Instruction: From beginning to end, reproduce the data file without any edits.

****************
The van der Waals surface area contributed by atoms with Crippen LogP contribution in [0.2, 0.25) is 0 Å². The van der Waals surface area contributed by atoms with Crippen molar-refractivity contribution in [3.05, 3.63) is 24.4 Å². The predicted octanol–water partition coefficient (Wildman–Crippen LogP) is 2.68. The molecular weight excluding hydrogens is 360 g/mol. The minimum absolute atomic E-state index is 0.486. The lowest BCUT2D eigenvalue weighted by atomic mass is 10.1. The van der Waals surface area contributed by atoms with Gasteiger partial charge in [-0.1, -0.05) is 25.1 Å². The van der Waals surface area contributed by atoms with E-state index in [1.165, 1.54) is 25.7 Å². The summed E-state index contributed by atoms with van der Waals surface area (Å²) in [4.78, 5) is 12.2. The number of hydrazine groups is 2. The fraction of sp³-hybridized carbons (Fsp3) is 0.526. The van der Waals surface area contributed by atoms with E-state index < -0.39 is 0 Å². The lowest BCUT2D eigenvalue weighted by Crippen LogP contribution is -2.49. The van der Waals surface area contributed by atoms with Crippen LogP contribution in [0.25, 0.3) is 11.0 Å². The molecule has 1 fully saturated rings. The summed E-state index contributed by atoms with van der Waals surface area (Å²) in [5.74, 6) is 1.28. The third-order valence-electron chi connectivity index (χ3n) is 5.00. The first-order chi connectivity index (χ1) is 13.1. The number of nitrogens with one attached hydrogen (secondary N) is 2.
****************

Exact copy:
The van der Waals surface area contributed by atoms with Crippen LogP contribution in [0.2, 0.25) is 0 Å². The van der Waals surface area contributed by atoms with Crippen molar-refractivity contribution in [3.05, 3.63) is 24.4 Å². The predicted octanol–water partition coefficient (Wildman–Crippen LogP) is 2.68. The molecular weight excluding hydrogens is 360 g/mol. The minimum absolute atomic E-state index is 0.486. The lowest BCUT2D eigenvalue weighted by atomic mass is 10.1. The van der Waals surface area contributed by atoms with Gasteiger partial charge in [-0.1, -0.05) is 25.1 Å². The van der Waals surface area contributed by atoms with E-state index in [1.165, 1.54) is 25.7 Å². The summed E-state index contributed by atoms with van der Waals surface area (Å²) in [4.78, 5) is 12.2. The number of hydrazine groups is 2. The fraction of sp³-hybridized carbons (Fsp3) is 0.526. The van der Waals surface area contributed by atoms with E-state index < -0.39 is 0 Å². The lowest BCUT2D eigenvalue weighted by Crippen LogP contribution is -2.49. The van der Waals surface area contributed by atoms with Crippen LogP contribution in [0.25, 0.3) is 11.0 Å². The molecule has 1 fully saturated rings. The summed E-state index contributed by atoms with van der Waals surface area (Å²) in [5.74, 6) is 1.28. The third-order valence-electron chi connectivity index (χ3n) is 5.00. The first-order chi connectivity index (χ1) is 13.1. The number of nitrogens with one attached hydrogen (secondary N) is 2.